Pain is known to be the first medical consultation pattern and a global health concern. Therapeutic medicine was for a long time interested in treatment of disease more than relieving patients. Although medically correct, this approach remains insufficiently human. Unfortunately, such conducts still practiced actually. For example, in emergency, when a patient with acute appendicitis arrives, he’s accusing an abdominal pain. So, pending diagnosis using all necessary examinations, the patient still suffering, because the medical team is concentrated on diagnosis establishment more than relieving pain. Such approaches were based for a long time on the convenience that if pain is relieved, the diagnosis became more difficult. It’s actually known that this idea is absolutely false. This is the proof that, despite of all efforts, pain management still insufficient. Whatever the type of pain or its origin, suffer pain is causing significant health and social problems with evidence that patients are receiving inadequate care. Several reflections are raised.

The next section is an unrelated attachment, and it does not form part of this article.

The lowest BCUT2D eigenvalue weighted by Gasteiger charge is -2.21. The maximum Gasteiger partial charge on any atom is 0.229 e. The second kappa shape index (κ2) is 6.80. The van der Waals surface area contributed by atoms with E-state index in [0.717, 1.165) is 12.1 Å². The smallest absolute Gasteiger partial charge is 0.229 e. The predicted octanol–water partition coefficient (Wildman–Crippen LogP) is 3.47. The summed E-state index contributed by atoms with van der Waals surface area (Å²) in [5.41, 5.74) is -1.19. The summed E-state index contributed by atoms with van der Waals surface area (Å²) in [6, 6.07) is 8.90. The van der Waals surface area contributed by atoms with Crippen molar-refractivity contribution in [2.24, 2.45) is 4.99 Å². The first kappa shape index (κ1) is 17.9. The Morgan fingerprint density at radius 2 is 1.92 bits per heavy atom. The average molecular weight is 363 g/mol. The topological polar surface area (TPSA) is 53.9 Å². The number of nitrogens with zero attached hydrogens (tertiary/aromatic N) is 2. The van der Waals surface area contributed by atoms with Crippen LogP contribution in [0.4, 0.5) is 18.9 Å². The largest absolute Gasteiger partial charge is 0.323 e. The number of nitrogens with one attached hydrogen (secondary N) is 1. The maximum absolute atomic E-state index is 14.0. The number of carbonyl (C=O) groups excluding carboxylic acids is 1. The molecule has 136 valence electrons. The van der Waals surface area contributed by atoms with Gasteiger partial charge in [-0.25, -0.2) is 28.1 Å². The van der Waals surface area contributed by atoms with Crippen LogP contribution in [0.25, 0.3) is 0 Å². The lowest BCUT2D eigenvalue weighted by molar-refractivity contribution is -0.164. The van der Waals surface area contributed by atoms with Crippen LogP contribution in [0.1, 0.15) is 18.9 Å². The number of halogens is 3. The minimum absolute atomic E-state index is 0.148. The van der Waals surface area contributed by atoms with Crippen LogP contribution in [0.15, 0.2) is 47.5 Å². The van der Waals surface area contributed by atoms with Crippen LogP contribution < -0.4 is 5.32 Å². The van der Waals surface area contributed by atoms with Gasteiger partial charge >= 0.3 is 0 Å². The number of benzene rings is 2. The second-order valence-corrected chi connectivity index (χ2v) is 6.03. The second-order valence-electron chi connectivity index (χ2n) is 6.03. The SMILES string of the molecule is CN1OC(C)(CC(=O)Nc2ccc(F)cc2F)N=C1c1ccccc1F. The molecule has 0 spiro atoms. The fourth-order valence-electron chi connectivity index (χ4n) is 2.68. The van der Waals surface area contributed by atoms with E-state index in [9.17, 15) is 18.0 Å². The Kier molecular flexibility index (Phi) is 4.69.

Progress in understanding mechanisms involved in the onset of pain improved the management. In fact, distinguishing acute pain and chronic pain is fundamental basis. Defining pain is the first step to manage it. If acute pain (like acute inflammation, postoperative pain, or trauma) therapies are overall excellent, they still not satisfying in chronic pain such as neuropathic pain, complex regional pain syndrome or fibromyalgia. The first reason is that acute pain mechanisms are clearer than chronicles. The second reason, also related to the first, is pharmacotherapies availability. The necessity of improve basic understanding of the mechanisms underlying pain is likely to suggest new avenues for the development of novel pharmacotherapies. Epigenetic abnormality in the spinal cord during neuropathic pain is confirmed since few years. Epigenetic modifications in the spinal cord are caused by long-term increases in chemokine expression. Nerve injury activates primary afferent nociceptors, which transmit information to the dorsal horn of the spinal cord. Activation of secondary neurons in spinal pathways by long-term chemokine expression is capable of inducing epigenetic modifications. The final result is central sensitization leading to a neuropathic pain-like state. The complexity of pain mechanisms explains the multitude of analgesics and numerous used protocols.